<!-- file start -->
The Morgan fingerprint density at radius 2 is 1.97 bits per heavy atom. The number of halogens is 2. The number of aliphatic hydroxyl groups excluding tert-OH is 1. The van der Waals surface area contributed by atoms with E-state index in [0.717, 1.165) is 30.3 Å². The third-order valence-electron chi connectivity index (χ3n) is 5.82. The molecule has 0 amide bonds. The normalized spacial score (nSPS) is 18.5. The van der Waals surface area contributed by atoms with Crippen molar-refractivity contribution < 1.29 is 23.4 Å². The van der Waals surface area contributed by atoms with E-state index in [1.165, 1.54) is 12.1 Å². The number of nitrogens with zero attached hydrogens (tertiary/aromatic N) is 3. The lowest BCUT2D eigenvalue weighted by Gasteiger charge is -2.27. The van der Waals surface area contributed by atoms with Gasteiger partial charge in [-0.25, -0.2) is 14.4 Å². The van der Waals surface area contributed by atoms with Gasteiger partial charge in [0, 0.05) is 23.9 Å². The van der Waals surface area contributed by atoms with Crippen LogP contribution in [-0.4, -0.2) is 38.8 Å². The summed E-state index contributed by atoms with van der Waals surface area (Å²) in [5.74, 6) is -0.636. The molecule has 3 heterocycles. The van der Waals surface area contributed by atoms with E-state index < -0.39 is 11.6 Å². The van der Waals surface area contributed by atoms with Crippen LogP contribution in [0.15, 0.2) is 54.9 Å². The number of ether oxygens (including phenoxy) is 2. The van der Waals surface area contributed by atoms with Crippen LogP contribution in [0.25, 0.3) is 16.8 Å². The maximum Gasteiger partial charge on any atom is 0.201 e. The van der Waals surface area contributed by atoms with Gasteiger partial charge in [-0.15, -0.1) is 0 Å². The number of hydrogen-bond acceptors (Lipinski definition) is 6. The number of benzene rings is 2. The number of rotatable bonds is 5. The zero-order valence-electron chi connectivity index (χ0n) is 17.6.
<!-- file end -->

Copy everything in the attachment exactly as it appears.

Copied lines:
The Morgan fingerprint density at radius 2 is 1.97 bits per heavy atom. The number of halogens is 2. The number of aliphatic hydroxyl groups excluding tert-OH is 1. The van der Waals surface area contributed by atoms with E-state index in [0.717, 1.165) is 30.3 Å². The third-order valence-electron chi connectivity index (χ3n) is 5.82. The molecule has 0 amide bonds. The normalized spacial score (nSPS) is 18.5. The van der Waals surface area contributed by atoms with Crippen molar-refractivity contribution < 1.29 is 23.4 Å². The van der Waals surface area contributed by atoms with E-state index in [1.165, 1.54) is 12.1 Å². The number of nitrogens with zero attached hydrogens (tertiary/aromatic N) is 3. The lowest BCUT2D eigenvalue weighted by Gasteiger charge is -2.27. The van der Waals surface area contributed by atoms with Gasteiger partial charge in [-0.25, -0.2) is 14.4 Å². The van der Waals surface area contributed by atoms with Gasteiger partial charge in [0, 0.05) is 23.9 Å². The van der Waals surface area contributed by atoms with Crippen LogP contribution in [-0.4, -0.2) is 38.8 Å². The summed E-state index contributed by atoms with van der Waals surface area (Å²) in [5.74, 6) is -0.636. The molecule has 3 heterocycles. The van der Waals surface area contributed by atoms with E-state index < -0.39 is 11.6 Å². The van der Waals surface area contributed by atoms with Crippen LogP contribution in [0.15, 0.2) is 54.9 Å². The number of ether oxygens (including phenoxy) is 2. The van der Waals surface area contributed by atoms with Crippen LogP contribution in [0.25, 0.3) is 16.8 Å². The maximum Gasteiger partial charge on any atom is 0.201 e. The van der Waals surface area contributed by atoms with Gasteiger partial charge in [-0.15, -0.1) is 0 Å². The number of hydrogen-bond acceptors (Lipinski definition) is 6. The number of benzene rings is 2. The number of rotatable bonds is 5. The zero-order valence-electron chi connectivity index (χ0n) is 17.6.